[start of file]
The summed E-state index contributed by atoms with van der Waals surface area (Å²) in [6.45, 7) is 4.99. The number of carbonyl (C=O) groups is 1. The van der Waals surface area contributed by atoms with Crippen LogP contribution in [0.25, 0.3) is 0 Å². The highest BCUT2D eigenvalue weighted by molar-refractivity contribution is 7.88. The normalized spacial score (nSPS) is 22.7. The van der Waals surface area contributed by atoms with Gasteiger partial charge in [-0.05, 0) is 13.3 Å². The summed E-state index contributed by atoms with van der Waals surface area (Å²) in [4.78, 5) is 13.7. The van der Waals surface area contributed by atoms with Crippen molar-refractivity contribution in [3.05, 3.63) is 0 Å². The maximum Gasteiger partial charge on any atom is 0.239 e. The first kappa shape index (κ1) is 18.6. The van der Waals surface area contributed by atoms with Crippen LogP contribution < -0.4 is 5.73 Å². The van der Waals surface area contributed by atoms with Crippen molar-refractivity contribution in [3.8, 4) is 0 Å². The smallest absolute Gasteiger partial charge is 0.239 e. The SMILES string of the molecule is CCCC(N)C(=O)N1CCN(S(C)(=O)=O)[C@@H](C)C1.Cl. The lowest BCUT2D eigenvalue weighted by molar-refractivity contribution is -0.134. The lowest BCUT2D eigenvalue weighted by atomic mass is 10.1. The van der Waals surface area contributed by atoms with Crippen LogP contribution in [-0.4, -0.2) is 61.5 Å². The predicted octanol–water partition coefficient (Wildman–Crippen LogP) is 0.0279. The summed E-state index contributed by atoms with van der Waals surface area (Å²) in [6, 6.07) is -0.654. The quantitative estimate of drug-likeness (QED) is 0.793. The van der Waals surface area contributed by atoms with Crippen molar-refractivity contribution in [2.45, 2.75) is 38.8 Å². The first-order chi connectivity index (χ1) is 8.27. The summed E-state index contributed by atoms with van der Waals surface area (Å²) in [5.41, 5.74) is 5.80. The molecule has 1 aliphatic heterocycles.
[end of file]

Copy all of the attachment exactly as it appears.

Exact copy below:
The summed E-state index contributed by atoms with van der Waals surface area (Å²) in [6.45, 7) is 4.99. The number of carbonyl (C=O) groups is 1. The van der Waals surface area contributed by atoms with Crippen LogP contribution in [0.25, 0.3) is 0 Å². The highest BCUT2D eigenvalue weighted by molar-refractivity contribution is 7.88. The normalized spacial score (nSPS) is 22.7. The van der Waals surface area contributed by atoms with Gasteiger partial charge in [-0.05, 0) is 13.3 Å². The summed E-state index contributed by atoms with van der Waals surface area (Å²) in [4.78, 5) is 13.7. The van der Waals surface area contributed by atoms with Crippen molar-refractivity contribution in [3.05, 3.63) is 0 Å². The maximum Gasteiger partial charge on any atom is 0.239 e. The first kappa shape index (κ1) is 18.6. The van der Waals surface area contributed by atoms with Crippen LogP contribution < -0.4 is 5.73 Å². The van der Waals surface area contributed by atoms with Crippen molar-refractivity contribution in [3.8, 4) is 0 Å². The smallest absolute Gasteiger partial charge is 0.239 e. The SMILES string of the molecule is CCCC(N)C(=O)N1CCN(S(C)(=O)=O)[C@@H](C)C1.Cl. The lowest BCUT2D eigenvalue weighted by molar-refractivity contribution is -0.134. The lowest BCUT2D eigenvalue weighted by atomic mass is 10.1. The van der Waals surface area contributed by atoms with Crippen LogP contribution in [-0.4, -0.2) is 61.5 Å². The predicted octanol–water partition coefficient (Wildman–Crippen LogP) is 0.0279. The summed E-state index contributed by atoms with van der Waals surface area (Å²) in [6, 6.07) is -0.654. The quantitative estimate of drug-likeness (QED) is 0.793. The van der Waals surface area contributed by atoms with Crippen molar-refractivity contribution in [2.45, 2.75) is 38.8 Å². The first-order chi connectivity index (χ1) is 8.27. The summed E-state index contributed by atoms with van der Waals surface area (Å²) in [5.41, 5.74) is 5.80. The molecule has 1 aliphatic heterocycles.